Making the decision to move your loved ones into assisted living is never easy for anyone. Many times, family members will experience feelings like guilt, sadness, and desperation as they send their elderly parents to a retirement community. However, despite the difficult emotions that come with the move, there are situations when caring for them is no longer safe or sustainable in the long run. In such cases, it’s actually better for your loved ones to stay in assisted living, where they can receive professional assistance whenever necessary. As such, here are some signs to move to assisted living.
Showing Signs of Aggressive Behaviors
Some older adults, especially those diagnosed with Alzheimer’s disease or dementia, can react to frustration and unease through aggression. Some examples of aggressive behaviors include throwing objects around, screaming and shouting, and even biting themselves. Of course, such behaviors not only put themselves at harm but those around them as well. It would be good if family members and caregivers are able to calm them down with medication and soothing techniques, but if these methods do not do the trick, that’s a sign that your loved ones should move to assisted living.
Increased Care Needs
Over time, the health and physical capability of many older adults will decline. This is especially so for those who are diagnosed with progressive health conditions, in which quality care can only do so much in the long run. If a family member or caregiver is no longer capable of taking care of their loved ones, moving them to assisted living would be a suitable option as they can now receive constant supervision and care from trained caregivers. For example, some older adults require assistance for bathing and grooming needs, while others may have developed mobility issues, making it harder for them to move around.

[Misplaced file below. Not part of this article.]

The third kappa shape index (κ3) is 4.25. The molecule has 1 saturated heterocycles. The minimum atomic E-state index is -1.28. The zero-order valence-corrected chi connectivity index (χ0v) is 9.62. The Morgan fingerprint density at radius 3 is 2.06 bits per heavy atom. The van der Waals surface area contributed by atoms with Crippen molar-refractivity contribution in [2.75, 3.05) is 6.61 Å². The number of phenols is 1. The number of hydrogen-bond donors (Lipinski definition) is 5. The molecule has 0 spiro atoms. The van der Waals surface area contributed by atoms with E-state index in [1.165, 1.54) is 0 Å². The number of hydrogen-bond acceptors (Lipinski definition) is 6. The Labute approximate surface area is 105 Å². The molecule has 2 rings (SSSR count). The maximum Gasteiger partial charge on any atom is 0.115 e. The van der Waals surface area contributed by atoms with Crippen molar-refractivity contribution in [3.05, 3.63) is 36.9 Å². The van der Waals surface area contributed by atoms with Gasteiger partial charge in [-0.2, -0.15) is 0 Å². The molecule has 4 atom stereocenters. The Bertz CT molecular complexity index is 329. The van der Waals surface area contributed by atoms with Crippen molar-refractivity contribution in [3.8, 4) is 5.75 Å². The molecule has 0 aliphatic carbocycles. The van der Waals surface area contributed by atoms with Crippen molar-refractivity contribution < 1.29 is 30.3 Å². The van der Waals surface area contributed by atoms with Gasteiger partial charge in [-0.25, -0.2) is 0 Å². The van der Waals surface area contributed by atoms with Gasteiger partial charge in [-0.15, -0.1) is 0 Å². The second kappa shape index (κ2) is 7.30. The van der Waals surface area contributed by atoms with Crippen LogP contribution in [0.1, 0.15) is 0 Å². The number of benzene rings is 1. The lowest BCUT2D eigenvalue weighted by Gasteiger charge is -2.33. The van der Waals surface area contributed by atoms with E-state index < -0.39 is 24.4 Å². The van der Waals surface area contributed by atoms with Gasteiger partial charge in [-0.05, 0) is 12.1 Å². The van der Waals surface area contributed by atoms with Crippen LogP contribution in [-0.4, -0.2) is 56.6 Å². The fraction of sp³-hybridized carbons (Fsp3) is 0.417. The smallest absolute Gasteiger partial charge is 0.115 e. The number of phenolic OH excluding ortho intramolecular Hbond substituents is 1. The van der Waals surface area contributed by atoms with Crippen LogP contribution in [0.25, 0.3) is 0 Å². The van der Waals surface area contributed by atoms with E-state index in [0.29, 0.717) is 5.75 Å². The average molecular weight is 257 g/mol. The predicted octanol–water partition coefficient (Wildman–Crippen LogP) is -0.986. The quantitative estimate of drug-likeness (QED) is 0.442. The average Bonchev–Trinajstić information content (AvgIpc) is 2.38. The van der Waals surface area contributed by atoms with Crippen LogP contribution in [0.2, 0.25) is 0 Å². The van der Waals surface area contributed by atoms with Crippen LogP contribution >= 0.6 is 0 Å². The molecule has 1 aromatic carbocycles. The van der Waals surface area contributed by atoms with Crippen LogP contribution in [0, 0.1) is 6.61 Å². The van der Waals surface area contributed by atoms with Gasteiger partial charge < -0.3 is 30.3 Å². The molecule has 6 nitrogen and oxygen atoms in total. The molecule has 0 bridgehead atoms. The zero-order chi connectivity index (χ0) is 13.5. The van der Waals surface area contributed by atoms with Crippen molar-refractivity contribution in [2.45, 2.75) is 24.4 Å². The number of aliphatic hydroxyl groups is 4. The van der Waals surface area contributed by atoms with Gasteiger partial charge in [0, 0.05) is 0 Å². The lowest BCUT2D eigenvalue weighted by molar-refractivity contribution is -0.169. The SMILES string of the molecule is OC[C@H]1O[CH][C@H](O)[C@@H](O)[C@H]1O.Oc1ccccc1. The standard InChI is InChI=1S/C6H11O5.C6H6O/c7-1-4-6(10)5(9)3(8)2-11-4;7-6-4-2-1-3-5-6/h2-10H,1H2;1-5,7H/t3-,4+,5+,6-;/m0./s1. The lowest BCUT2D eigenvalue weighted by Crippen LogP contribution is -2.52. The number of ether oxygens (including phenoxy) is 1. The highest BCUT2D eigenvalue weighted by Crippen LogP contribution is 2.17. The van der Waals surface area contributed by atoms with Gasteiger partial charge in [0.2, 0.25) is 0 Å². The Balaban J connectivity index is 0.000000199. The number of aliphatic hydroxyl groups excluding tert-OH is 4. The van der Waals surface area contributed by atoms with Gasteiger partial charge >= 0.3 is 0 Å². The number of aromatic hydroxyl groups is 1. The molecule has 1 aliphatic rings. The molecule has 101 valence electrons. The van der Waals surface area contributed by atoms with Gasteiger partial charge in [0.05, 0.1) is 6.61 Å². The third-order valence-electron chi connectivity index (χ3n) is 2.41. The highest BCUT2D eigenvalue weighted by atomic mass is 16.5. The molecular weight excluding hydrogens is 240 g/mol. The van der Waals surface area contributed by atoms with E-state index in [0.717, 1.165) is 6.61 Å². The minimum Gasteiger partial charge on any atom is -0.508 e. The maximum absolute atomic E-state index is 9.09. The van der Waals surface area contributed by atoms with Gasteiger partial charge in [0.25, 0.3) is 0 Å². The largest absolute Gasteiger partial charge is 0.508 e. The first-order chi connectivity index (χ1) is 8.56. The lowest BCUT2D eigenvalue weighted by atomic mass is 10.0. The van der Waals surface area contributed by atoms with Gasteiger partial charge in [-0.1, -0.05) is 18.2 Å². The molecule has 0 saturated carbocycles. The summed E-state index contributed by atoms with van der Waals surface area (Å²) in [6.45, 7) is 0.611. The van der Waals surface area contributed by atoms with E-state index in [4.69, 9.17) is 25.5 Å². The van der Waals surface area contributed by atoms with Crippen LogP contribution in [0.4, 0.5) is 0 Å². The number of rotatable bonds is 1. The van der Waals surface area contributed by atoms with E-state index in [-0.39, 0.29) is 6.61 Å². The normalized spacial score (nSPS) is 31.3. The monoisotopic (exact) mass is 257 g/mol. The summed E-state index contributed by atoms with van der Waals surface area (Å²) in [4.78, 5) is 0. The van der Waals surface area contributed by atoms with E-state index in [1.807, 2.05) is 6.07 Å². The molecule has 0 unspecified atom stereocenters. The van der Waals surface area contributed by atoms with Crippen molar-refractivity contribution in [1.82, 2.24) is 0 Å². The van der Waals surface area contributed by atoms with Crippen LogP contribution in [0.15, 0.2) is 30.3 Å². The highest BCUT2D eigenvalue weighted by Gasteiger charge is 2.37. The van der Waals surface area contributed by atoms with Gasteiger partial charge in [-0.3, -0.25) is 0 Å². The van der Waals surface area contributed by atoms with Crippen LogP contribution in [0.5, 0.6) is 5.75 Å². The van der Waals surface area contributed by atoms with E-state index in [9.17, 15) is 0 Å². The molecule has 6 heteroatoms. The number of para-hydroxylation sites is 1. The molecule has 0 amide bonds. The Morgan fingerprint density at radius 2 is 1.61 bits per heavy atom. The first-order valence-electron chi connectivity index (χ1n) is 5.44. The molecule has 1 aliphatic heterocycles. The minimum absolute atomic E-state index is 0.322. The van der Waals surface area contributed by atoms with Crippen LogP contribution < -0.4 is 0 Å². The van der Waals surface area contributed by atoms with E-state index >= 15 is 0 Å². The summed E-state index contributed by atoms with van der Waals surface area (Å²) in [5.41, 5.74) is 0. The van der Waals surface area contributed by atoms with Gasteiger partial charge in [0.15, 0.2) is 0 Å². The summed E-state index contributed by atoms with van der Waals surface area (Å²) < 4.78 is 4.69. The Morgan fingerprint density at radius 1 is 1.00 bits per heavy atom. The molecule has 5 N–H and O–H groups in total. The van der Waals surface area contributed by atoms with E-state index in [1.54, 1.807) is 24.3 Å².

In-Home Care Becomes Expensive
There’s no doubt that elderly care can be costly. If you have hired an in-home caregiver for your loved ones, you may find that the costs are particularly steeped. The reason is that in-home care prices have been increasing over the years and also since older adults can retire in the comfort of their own homes. If the prices are too high and you’re feeling financial strain, you might want to consider assisted living as a way for your elderly parents to receive care and attention without breaking the bank. There are many retirement communities available with varying prices, but they may be more affordable than in-home care.
Experiencing Caregiver Stress
Taking care of the elderly is never an easy task. Aside from the physical stress of caring for a loved one, the responsibilities of caregivers will result in a significant amount of emotional stress that builds up over time. If older adults have many needs to attend to, this can prevent caregivers from receiving a good work-life balance, where they have the time to meet up with family and friends and participate in their hobbies. This undoubtedly negatively impacts both their mental and physical health in the long run. Therefore, if a caregiver or family member finds that their well-being is diminishing, placing your loved ones into assisted living may benefit everyone.